What is Juneteenth? History, celebrations, future of the holiday celebrating the end of slavery

For many black Americans, Juneteenth is a celebration to commemorate the end of slavery. For many white Americans, recent protests over police brutality have driven their awareness of Juneteenth's significance.

But June 19, 1865, is a day that black Americans should never forget, said Dr. Molefi Asante, chair of the Department of African American Studies at Temple University.

"It is relevant [today], and I am hoping that in 3020 it is still relevant," he said.

So what exactly is Juneteenth, how is it celebrated, and is it a federal holiday?

What is the history behind Juneteenth?


Juneteenth, also known as Freedom Day or Emancipation Day, is the oldest known celebration commemorating the ending of slavery in the United States.

President Abraham Lincoln's Emancipation Proclamation was effective Jan. 1, 1863, but the news took time to travel. It wasn't until June 19, 1865, when the Union army brought word of the proclamation to enslaved people in Galveston, Texas, making them among the last to be freed.

"Many blacks left. They went to Kansas, some just said, 'I am out of here,' and went to Mexico. People were just leaving, saying, 'I am getting out of here, we are free,'" Asante said.

The celebration of June 19 came to be known as "Juneteenth" and grew with more participation from descendants as they treated the day as their Independence Day, according to the Texas State Library. It spread to other states and has been celebrated every year since.

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Join Jobina Fortson and National Geographic's Rachel Jones as they discuss the history of Juneteenth and what it means at this moment in America's history. Rachel's story "Why Juneteenth is a celebration of hope" can be found at NationalGeographic.com.



How is Juneteenth usually celebrated?


Traditionally, African American families across the nation celebrated with cookouts, parades, music and community festivals.

Red velvet cake, barbecued ribs and fruit punch are usually among the bill of fare.

Imani Cheers from Maryland told National Geographic that Juneteenth meant neighborhood barbecues and music -- but not like the average Fourth of July cookout.

"It was rooted in history, and community elders who would share the historical context," she said.

The National Geographic report also points out that awareness of Juneteenth is "by no means universal for African Americans. It ranges across socioeconomic and class lines and is rooted in a sense of pride about historic contributions and sacrifices."

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Juneteenth is the oldest known celebration commemorating the ending of slavery in the United States.



How did communities recognize Juneteenth in 2020?


In light of cries to end police brutality, the coronavirus pandemic's disproportion impact on black Americans and economic uncertainty, Juneteenth was a day of protest in 2020.

Friday's celebrations will be marked from coast to coast with marches and demonstrations of civil disobedience, along with expressions of black joy in spite of an especially traumatic time for the nation.

In Tulsa, a day ahead of a planned presidential campaign rally Saturday for Donald Trump, the Rev. Al Sharpton and Tiffany Crutcher, the twin sister of a black man killed by a city police officer in 2016, hosted a keynote addresses about the consequences of racial prejudice. Their commemoration took place in the Greenwood district at the site known as Black Wall Street, where dozens of blocks of black-owned businesses were destroyed by a white mob in deadly race riots nearly a century ago.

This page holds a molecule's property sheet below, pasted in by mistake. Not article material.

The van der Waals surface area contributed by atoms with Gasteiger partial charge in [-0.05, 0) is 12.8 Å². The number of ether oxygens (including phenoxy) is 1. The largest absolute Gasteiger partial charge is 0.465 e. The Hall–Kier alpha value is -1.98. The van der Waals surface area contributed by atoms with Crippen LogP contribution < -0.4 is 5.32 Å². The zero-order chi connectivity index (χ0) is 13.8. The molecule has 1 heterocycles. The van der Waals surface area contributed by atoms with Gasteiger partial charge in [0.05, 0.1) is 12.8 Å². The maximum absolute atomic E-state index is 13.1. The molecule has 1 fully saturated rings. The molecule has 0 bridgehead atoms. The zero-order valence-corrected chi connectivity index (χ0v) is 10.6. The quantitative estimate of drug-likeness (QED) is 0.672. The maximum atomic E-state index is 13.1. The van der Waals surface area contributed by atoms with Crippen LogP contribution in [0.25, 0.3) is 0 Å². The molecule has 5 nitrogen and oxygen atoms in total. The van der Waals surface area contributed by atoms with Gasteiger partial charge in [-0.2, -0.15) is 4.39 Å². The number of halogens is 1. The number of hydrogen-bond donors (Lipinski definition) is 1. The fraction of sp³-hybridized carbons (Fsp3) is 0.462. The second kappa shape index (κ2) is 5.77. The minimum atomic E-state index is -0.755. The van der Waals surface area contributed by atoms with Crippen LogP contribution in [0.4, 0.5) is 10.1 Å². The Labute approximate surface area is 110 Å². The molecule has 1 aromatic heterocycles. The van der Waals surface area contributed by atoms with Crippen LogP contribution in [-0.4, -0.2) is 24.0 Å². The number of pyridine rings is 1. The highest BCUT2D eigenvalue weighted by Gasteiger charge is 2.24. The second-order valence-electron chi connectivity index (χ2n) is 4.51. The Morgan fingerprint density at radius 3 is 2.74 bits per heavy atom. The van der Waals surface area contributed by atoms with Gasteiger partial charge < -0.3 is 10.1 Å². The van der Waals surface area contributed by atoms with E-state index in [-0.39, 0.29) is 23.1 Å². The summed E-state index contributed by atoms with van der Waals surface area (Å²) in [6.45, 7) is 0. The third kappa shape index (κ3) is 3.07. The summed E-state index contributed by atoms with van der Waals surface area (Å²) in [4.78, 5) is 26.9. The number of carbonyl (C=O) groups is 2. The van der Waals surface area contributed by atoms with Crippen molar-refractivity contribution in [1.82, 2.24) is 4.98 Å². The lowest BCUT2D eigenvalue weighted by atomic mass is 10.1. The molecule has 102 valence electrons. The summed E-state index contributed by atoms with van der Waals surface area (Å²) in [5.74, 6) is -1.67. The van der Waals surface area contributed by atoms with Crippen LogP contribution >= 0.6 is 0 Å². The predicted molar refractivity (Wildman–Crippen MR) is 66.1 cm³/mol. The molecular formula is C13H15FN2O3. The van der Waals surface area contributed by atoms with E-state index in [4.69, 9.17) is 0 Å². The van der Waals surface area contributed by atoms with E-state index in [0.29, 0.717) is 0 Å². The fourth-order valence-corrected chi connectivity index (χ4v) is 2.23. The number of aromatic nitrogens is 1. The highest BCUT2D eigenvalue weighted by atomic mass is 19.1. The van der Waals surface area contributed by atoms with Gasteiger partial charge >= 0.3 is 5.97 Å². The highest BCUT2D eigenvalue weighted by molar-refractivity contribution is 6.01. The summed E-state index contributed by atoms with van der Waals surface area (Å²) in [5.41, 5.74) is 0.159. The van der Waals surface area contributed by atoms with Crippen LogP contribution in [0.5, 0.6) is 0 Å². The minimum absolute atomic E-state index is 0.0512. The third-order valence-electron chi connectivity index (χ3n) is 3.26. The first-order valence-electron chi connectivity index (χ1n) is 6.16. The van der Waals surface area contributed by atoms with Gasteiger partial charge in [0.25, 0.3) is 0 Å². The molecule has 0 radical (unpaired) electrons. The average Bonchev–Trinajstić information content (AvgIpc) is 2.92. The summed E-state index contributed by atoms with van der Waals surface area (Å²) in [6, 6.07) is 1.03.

In Washington, D.C., and around the country, activists affiliated with the Black Lives Matter movement hosted in-person and virtual events to celebrate the history of the black liberation struggle and amplify their calls for defunding police in the wake of high-profile police killings of African Americans.

"The devaluing of black lives is built into this American system to the point that the ideas around democracy don't apply to us the same way that they apply to white folks," said Black Voters Matter co-founder Latosha Brown. "So Juneteenth is a celebratory event but we're not celebrating the country. We're celebrating our own freedom and our own ability to be liberated and the resiliency of black people."

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Is Juneteenth a national holiday?


It is not yet a federal holiday.

On January 1, 1980, Juneteenth became an official state holiday in Texas. Today, it's recognized in 47 states and the District of Columbia, according to the National Juneteenth Observance Foundation. Hawaii, North Dakota and South Dakota are the only states without an official recognition.

In 2020, New York's governor signed an executive order recognizing Juneteenth as a paid holiday for state employees, and Virginia's governor proposed making it a state holiday there.

It took roughly 18 years after the assassination of the Rev. Martin Luther King, Jr. before his birthday was observed as a federal holiday.

Still, more workers than perhaps ever in history will have the day off on Friday: Nike, the NFL and Twitter observed Juneteenth as a paid company holiday.

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Galveston is known as the 'birthplace of Juneteenth,' when the federal troops arrived on the island to announce and enforce the emancipation of the slaves.



The Associated Press contributed to this report.
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